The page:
What if there was no delete button?

It’s not hard to imagine the uproar that would follow if Twitter were to take the delete button away. After all, many users rely on it to delete tweets with incorrect links or misspellings

But what if the reason behind deleting the tweet is far more sinister or underhanded?

A service called Undetweetable emerged in August, but didn’t last long before Twitter shut it down. The service would allow you to track any account of your choice, and would save any tweets that were deleted by the account. It erred slightly on the side of stalker, and was probably being used in a hundred and one different ways that we don’t even want to imagine – but it did raise an interesting question about how people use (and abuse) Twitter and other forms of social media.

With news services able to redact stories with the click of a button, theoretically able to do so without having to give an explanation, Undetweetable, while questioned by some, did serve a purpose.

The website now reads:

Unfortunately, Undetweetable has been asked to shut down and we can no longer function without Twitter’s support. This project was meant to begin a discussion about privacy and digital identity and, thanks to the overwhelming response from users like yourself, we hope that we have accomplished that goal. For now, you may continue browsing Undetweetable, but we will no longer gather deleted tweets.

Even without a service like Undetweetable at our disposal, more often than not, a vigilant Twitter user manages to snag a screenshot before an offending Tweet disappears from a user’s timeline.

Before Oakland police attacked the Occupy Oakland sit-in with rubber bullets and tear gas, an attack which left Iraq veteran Scott Olsen in critical condition, John Canzano, a sports columnist and radio host sent out an unfortunate and now deleted tweet. In it, he bemoaned Occupy Oakland’s effect on the beautiful park, calling for Oakland PD to “clean it up.” The tweet was of course saved when a watchful follower snapped a screenshot on his phone.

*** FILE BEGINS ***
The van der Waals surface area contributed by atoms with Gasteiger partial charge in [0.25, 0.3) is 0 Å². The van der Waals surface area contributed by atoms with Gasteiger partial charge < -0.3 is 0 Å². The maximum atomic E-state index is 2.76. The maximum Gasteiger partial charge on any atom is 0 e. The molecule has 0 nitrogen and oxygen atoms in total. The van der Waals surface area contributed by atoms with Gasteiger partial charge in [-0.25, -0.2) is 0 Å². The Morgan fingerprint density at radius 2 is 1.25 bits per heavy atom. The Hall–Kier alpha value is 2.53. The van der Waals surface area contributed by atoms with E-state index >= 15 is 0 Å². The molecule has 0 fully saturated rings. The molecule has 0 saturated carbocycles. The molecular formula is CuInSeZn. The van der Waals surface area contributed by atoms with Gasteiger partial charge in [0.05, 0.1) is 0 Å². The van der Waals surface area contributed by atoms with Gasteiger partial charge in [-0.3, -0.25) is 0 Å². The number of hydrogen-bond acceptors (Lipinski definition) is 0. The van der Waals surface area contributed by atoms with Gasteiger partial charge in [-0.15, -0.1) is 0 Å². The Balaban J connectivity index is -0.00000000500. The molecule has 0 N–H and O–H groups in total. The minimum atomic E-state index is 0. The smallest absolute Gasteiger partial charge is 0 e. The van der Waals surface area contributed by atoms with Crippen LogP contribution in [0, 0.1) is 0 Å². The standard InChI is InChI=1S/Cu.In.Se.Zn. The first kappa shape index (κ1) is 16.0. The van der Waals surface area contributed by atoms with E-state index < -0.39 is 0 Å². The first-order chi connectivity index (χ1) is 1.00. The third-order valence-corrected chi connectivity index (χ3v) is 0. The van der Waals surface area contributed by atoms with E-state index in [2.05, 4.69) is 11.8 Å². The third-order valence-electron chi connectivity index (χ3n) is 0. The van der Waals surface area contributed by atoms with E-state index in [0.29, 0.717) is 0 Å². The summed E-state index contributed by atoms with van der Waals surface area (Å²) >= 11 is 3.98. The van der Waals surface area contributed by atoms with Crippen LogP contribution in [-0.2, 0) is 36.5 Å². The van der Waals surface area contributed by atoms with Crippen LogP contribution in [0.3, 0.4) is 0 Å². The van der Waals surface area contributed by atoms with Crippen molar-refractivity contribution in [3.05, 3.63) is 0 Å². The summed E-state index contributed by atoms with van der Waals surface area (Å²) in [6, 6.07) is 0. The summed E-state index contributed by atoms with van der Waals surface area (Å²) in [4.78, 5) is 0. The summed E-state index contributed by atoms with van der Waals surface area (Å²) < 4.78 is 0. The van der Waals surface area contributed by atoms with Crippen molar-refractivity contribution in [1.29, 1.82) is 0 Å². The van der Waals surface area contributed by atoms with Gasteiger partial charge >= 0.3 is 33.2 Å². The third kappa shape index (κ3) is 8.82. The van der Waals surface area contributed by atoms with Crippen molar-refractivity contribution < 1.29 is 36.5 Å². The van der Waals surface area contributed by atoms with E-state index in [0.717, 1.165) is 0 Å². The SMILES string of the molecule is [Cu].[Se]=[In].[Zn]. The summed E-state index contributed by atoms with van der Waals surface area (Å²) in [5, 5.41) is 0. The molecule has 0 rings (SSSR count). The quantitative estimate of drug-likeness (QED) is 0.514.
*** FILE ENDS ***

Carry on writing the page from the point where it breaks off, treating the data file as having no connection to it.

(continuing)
Former NBA basketball player Kenyon Martin not only deleted his tweet, but his entire account after an outburst on his part resulted in a horrible tweet, captured here, which he later denied writing in the first place.

These are just two recent examples in Twitters long history of disappearing tweets. But the question remains, should we hold the Canzanos and Martins to a higher standard than the average Twitter user?

I personally would rather run my Twitter account, and follow other users, with the knowledge that the delete button is there for erasing technical mistakes, and nothing more.

It’s as simple as asking yourself – when you look at you timeline and conversations on Twitter – “Am I proud of every tweet? Is this how I want to be represented online?”

The accessibility and speed of Twitter has probably had a few negative effects on our behaviour whether we like it or not – both when it comes to sending and receiving information. We’re on our way to becoming the generation of wanting everything right now, delivered straight to us, in convenient, bite-size portions no less, so we don’t have to make an enormous effort in the process of consuming it all.

I sincerely hope we’re not on our way to becoming a generation that does not want to be held accountable for the statements that we make, even if it’s just on Twitter. To some that may seem insignificant, but I for one don’t think it is.

Just as we have to be held accountable for the words that come out of our mouths – where there is clearly no undo or delete button – wouldn’t it be great if we set the same standard for our Twitter accounts, and started tweeting as though there was no delete button?